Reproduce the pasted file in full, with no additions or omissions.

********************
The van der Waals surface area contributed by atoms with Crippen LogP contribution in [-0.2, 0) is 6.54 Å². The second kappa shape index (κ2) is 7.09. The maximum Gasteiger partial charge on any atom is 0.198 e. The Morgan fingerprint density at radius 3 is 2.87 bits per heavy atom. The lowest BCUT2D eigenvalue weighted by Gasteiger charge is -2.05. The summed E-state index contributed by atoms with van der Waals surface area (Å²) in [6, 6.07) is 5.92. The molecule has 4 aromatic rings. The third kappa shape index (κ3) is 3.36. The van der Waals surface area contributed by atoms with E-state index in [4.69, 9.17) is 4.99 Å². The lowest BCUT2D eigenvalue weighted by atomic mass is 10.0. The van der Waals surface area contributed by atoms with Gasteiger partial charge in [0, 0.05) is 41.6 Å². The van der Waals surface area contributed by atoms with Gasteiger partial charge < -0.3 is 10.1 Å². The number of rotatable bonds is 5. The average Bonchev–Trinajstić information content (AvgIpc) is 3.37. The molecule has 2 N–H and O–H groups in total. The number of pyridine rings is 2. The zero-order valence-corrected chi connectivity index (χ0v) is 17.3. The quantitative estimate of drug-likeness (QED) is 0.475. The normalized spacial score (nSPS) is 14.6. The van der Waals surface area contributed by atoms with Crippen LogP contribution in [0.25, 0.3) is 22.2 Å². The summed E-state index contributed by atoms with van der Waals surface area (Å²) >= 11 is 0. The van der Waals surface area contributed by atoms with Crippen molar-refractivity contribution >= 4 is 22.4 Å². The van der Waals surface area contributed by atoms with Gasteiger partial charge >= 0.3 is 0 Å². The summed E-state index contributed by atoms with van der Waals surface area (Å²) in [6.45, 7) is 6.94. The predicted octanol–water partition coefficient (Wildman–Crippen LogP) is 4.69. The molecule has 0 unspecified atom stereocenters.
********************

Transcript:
The van der Waals surface area contributed by atoms with Crippen LogP contribution in [-0.2, 0) is 6.54 Å². The second kappa shape index (κ2) is 7.09. The maximum Gasteiger partial charge on any atom is 0.198 e. The Morgan fingerprint density at radius 3 is 2.87 bits per heavy atom. The lowest BCUT2D eigenvalue weighted by Gasteiger charge is -2.05. The summed E-state index contributed by atoms with van der Waals surface area (Å²) in [6, 6.07) is 5.92. The molecule has 4 aromatic rings. The third kappa shape index (κ3) is 3.36. The van der Waals surface area contributed by atoms with E-state index in [4.69, 9.17) is 4.99 Å². The lowest BCUT2D eigenvalue weighted by atomic mass is 10.0. The van der Waals surface area contributed by atoms with Gasteiger partial charge in [0, 0.05) is 41.6 Å². The van der Waals surface area contributed by atoms with Gasteiger partial charge < -0.3 is 10.1 Å². The number of rotatable bonds is 5. The average Bonchev–Trinajstić information content (AvgIpc) is 3.37. The molecule has 2 N–H and O–H groups in total. The number of pyridine rings is 2. The zero-order valence-corrected chi connectivity index (χ0v) is 17.3. The quantitative estimate of drug-likeness (QED) is 0.475. The normalized spacial score (nSPS) is 14.6. The van der Waals surface area contributed by atoms with Crippen LogP contribution in [0.25, 0.3) is 22.2 Å². The summed E-state index contributed by atoms with van der Waals surface area (Å²) >= 11 is 0. The van der Waals surface area contributed by atoms with Crippen molar-refractivity contribution >= 4 is 22.4 Å². The van der Waals surface area contributed by atoms with Gasteiger partial charge >= 0.3 is 0 Å². The summed E-state index contributed by atoms with van der Waals surface area (Å²) in [6.45, 7) is 6.94. The predicted octanol–water partition coefficient (Wildman–Crippen LogP) is 4.69. The molecule has 0 unspecified atom stereocenters.